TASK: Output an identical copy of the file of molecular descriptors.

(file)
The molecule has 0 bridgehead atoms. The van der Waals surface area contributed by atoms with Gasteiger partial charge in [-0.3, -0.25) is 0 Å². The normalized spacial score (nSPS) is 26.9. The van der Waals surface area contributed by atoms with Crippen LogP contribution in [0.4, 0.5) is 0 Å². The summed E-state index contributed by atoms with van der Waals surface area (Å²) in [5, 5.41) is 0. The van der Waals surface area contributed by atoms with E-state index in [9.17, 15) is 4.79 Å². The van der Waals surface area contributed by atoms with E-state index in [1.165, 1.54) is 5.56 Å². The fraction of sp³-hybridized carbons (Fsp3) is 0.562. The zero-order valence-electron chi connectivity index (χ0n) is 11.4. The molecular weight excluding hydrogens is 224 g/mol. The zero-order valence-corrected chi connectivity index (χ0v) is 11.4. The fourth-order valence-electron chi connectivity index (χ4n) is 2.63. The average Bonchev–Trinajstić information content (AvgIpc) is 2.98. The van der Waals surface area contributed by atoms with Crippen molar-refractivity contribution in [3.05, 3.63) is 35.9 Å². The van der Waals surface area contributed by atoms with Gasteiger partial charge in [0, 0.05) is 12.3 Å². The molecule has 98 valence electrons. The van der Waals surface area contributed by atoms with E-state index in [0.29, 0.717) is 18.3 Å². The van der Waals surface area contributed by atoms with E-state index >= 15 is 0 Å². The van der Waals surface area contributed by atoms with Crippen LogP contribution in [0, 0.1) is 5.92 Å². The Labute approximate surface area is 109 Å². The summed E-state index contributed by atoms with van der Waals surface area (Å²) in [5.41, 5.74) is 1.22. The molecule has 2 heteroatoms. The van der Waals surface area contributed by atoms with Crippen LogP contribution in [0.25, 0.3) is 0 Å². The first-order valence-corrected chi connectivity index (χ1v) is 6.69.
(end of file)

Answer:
The molecule has 0 bridgehead atoms. The van der Waals surface area contributed by atoms with Gasteiger partial charge in [-0.3, -0.25) is 0 Å². The normalized spacial score (nSPS) is 26.9. The van der Waals surface area contributed by atoms with Crippen LogP contribution in [0.4, 0.5) is 0 Å². The summed E-state index contributed by atoms with van der Waals surface area (Å²) in [5, 5.41) is 0. The van der Waals surface area contributed by atoms with E-state index in [9.17, 15) is 4.79 Å². The van der Waals surface area contributed by atoms with E-state index in [1.165, 1.54) is 5.56 Å². The fraction of sp³-hybridized carbons (Fsp3) is 0.562. The zero-order valence-electron chi connectivity index (χ0n) is 11.4. The molecular weight excluding hydrogens is 224 g/mol. The zero-order valence-corrected chi connectivity index (χ0v) is 11.4. The fourth-order valence-electron chi connectivity index (χ4n) is 2.63. The average Bonchev–Trinajstić information content (AvgIpc) is 2.98. The van der Waals surface area contributed by atoms with Crippen molar-refractivity contribution in [3.05, 3.63) is 35.9 Å². The van der Waals surface area contributed by atoms with Gasteiger partial charge in [0, 0.05) is 12.3 Å². The molecule has 98 valence electrons. The van der Waals surface area contributed by atoms with E-state index in [0.29, 0.717) is 18.3 Å². The van der Waals surface area contributed by atoms with E-state index >= 15 is 0 Å². The van der Waals surface area contributed by atoms with Crippen LogP contribution in [0, 0.1) is 5.92 Å². The Labute approximate surface area is 109 Å². The summed E-state index contributed by atoms with van der Waals surface area (Å²) in [5.41, 5.74) is 1.22. The molecule has 2 heteroatoms. The van der Waals surface area contributed by atoms with Crippen LogP contribution in [0.25, 0.3) is 0 Å². The first-order valence-corrected chi connectivity index (χ1v) is 6.69.